This may sound a bit ironical and rather idealistic, cynics will say, considering the political violence and conflict in Richmond which has already resulted in the killing of hundreds of people; and considering the stance of the ANC on the question of any "peace" talks with the UDM.

However, the Richmond situation differs drastically. In Richmond we are dealing with the vultures preying on the carcasses of our people, criminals trying to rise to political relevance and prominence through blood and murder. The only solution to the Richmond crisis is the President Mandela option: descend heavily on these criminals and murderers ! And, it works !

Secondly, we argue that even those within the ANC and IFP who clearly do not want peace, who spend sleepless nights plotting its abortion, because the attainment of peace means their political extinction, these too must be brought to account. At best, our organisations must isolate them and remove them from their ranks !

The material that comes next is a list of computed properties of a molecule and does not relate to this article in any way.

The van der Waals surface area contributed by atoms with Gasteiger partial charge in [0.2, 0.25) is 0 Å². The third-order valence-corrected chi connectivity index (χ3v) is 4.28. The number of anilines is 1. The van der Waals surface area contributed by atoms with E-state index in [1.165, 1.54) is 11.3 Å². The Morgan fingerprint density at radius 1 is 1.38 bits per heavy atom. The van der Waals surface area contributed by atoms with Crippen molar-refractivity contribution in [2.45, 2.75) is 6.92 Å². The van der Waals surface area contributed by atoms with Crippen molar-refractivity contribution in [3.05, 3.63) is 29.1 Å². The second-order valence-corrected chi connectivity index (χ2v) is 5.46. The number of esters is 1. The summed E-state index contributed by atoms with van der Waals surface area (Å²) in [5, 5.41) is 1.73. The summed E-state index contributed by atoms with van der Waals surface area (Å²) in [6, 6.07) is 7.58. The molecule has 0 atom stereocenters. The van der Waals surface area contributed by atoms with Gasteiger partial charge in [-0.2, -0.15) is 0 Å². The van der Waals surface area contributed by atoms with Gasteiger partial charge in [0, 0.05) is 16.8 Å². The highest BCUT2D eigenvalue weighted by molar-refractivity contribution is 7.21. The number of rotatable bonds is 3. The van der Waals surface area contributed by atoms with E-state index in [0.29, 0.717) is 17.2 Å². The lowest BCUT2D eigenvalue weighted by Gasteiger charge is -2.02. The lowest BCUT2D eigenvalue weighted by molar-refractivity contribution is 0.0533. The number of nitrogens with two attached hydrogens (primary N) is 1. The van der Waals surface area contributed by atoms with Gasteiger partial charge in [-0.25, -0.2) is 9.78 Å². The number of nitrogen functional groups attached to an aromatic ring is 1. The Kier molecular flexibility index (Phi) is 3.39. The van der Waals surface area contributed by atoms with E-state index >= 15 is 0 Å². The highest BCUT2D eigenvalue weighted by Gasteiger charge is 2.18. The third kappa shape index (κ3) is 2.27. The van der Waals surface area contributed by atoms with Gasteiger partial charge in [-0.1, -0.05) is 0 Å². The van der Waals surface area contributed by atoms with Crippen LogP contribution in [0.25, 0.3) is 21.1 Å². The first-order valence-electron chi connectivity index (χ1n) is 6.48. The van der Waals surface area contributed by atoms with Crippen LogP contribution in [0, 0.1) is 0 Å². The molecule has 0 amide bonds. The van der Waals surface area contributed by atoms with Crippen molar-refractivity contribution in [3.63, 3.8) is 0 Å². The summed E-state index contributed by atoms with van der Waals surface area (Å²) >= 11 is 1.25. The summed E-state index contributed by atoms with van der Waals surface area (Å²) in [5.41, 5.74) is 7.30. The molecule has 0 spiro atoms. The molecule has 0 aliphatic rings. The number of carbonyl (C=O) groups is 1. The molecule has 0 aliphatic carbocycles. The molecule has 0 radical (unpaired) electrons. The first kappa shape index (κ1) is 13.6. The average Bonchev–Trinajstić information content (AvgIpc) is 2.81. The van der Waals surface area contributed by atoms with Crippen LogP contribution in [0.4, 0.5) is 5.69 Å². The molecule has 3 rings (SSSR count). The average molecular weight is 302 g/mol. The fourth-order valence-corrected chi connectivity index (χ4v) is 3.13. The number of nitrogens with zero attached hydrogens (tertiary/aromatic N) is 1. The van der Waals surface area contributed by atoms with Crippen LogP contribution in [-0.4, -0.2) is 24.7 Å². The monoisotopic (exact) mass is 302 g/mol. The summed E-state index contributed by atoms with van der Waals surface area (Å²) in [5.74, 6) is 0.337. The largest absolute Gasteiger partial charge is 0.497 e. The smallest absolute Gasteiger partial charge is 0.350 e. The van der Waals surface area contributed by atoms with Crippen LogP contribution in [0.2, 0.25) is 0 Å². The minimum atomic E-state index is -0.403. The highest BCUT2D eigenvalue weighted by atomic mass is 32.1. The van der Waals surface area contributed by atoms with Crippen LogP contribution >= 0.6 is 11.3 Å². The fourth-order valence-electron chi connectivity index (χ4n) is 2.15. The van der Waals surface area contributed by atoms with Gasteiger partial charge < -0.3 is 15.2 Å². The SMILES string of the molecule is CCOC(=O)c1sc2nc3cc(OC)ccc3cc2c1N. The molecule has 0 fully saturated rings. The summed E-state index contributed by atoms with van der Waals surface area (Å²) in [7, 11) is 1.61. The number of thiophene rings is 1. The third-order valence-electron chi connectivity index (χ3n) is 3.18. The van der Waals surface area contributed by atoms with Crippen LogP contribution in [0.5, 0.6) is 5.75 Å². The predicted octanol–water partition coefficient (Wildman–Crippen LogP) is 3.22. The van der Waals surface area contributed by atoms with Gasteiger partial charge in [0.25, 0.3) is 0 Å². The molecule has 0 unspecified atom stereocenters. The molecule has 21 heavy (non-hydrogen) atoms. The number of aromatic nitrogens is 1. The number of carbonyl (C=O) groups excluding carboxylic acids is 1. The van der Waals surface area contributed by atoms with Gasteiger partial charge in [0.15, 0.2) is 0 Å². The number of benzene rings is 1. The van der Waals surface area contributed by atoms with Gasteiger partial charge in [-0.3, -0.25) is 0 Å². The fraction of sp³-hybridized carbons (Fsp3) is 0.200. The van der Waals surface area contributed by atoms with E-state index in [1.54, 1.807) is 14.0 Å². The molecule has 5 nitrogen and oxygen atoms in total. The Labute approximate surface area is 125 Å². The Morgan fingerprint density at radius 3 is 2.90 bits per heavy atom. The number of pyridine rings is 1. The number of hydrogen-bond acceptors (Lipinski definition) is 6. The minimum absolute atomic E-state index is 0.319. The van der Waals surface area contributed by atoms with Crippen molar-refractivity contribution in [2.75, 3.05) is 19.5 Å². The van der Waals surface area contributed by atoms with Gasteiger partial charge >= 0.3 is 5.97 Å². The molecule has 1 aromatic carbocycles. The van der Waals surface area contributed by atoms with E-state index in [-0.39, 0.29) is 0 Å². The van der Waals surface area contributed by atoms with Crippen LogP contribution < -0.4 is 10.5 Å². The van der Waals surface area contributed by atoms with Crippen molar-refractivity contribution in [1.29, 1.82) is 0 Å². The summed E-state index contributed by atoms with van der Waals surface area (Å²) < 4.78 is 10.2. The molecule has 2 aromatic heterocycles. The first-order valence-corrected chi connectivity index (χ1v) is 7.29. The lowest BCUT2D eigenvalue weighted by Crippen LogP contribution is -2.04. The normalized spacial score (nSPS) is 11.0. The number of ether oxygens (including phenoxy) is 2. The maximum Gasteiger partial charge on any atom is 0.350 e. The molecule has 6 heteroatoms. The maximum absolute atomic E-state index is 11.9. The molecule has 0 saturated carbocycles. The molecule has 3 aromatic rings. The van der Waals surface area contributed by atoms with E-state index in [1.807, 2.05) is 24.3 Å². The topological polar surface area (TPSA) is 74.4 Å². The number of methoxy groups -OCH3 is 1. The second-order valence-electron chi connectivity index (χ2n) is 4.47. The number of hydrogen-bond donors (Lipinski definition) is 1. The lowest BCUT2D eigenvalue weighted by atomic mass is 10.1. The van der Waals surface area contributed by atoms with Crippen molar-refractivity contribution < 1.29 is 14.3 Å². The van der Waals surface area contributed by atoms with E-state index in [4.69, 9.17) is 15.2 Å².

Some of those who are cynical about this include parties of minority privilege, which are threatened by the agenda of the maximum unity of black people, which want anything but black majority rule; and hence will do everything in their power to see a divided black people, who remain in the status of being poor and underprivileged.

However, contrary to their wishes, the process of re-defining the relations between the ANC and IFP is continuing, and has really gained an unprecedented momentum.

Who would, two years ago, have thought it possible for the IFP and ANC to exchange delegations to each other`s conferences? Certainly, I would never have thought it possible, let alone wise, to go to Emandleni-Matleng attending an IFP conference.